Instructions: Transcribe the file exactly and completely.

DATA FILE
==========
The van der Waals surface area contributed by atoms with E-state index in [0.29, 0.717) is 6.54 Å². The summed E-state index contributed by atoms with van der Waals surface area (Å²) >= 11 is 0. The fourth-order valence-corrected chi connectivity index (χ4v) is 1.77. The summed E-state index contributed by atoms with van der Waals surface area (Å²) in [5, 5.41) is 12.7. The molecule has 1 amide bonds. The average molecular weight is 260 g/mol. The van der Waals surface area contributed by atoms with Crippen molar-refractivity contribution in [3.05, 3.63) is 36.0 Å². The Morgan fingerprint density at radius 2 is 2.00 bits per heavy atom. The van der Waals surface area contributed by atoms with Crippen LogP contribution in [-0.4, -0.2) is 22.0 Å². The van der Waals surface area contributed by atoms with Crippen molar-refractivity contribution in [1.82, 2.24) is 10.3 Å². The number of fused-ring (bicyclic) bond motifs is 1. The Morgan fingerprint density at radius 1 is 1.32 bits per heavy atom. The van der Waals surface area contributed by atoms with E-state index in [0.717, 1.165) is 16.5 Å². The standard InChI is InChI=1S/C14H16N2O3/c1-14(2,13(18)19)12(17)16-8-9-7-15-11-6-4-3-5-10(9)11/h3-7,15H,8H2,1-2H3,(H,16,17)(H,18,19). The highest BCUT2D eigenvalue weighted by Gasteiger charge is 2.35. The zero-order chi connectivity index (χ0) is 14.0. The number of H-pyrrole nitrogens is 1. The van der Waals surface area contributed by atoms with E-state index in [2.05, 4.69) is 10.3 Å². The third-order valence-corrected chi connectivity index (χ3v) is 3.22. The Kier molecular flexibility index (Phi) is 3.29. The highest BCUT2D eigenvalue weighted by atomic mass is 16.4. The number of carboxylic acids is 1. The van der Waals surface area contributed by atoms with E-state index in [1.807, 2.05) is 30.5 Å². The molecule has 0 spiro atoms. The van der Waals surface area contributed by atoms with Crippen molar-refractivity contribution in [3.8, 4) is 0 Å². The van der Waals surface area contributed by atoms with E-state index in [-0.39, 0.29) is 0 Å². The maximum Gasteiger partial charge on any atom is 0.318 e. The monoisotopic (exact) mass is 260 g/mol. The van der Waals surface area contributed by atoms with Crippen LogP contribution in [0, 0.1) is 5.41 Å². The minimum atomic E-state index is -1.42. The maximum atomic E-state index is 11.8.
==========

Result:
The van der Waals surface area contributed by atoms with E-state index in [0.29, 0.717) is 6.54 Å². The summed E-state index contributed by atoms with van der Waals surface area (Å²) >= 11 is 0. The fourth-order valence-corrected chi connectivity index (χ4v) is 1.77. The summed E-state index contributed by atoms with van der Waals surface area (Å²) in [5, 5.41) is 12.7. The molecule has 1 amide bonds. The average molecular weight is 260 g/mol. The van der Waals surface area contributed by atoms with Crippen molar-refractivity contribution in [3.05, 3.63) is 36.0 Å². The Morgan fingerprint density at radius 2 is 2.00 bits per heavy atom. The van der Waals surface area contributed by atoms with Crippen LogP contribution in [-0.4, -0.2) is 22.0 Å². The van der Waals surface area contributed by atoms with Crippen molar-refractivity contribution in [1.82, 2.24) is 10.3 Å². The number of fused-ring (bicyclic) bond motifs is 1. The Morgan fingerprint density at radius 1 is 1.32 bits per heavy atom. The van der Waals surface area contributed by atoms with E-state index in [0.717, 1.165) is 16.5 Å². The standard InChI is InChI=1S/C14H16N2O3/c1-14(2,13(18)19)12(17)16-8-9-7-15-11-6-4-3-5-10(9)11/h3-7,15H,8H2,1-2H3,(H,16,17)(H,18,19). The highest BCUT2D eigenvalue weighted by Gasteiger charge is 2.35. The zero-order chi connectivity index (χ0) is 14.0. The number of H-pyrrole nitrogens is 1. The van der Waals surface area contributed by atoms with E-state index in [2.05, 4.69) is 10.3 Å². The third-order valence-corrected chi connectivity index (χ3v) is 3.22. The Kier molecular flexibility index (Phi) is 3.29. The highest BCUT2D eigenvalue weighted by atomic mass is 16.4. The number of carboxylic acids is 1. The van der Waals surface area contributed by atoms with E-state index in [1.807, 2.05) is 30.5 Å². The molecule has 0 spiro atoms. The van der Waals surface area contributed by atoms with Crippen molar-refractivity contribution in [3.8, 4) is 0 Å². The van der Waals surface area contributed by atoms with E-state index in [-0.39, 0.29) is 0 Å². The maximum Gasteiger partial charge on any atom is 0.318 e. The monoisotopic (exact) mass is 260 g/mol. The van der Waals surface area contributed by atoms with Crippen LogP contribution in [0, 0.1) is 5.41 Å². The minimum atomic E-state index is -1.42. The maximum atomic E-state index is 11.8.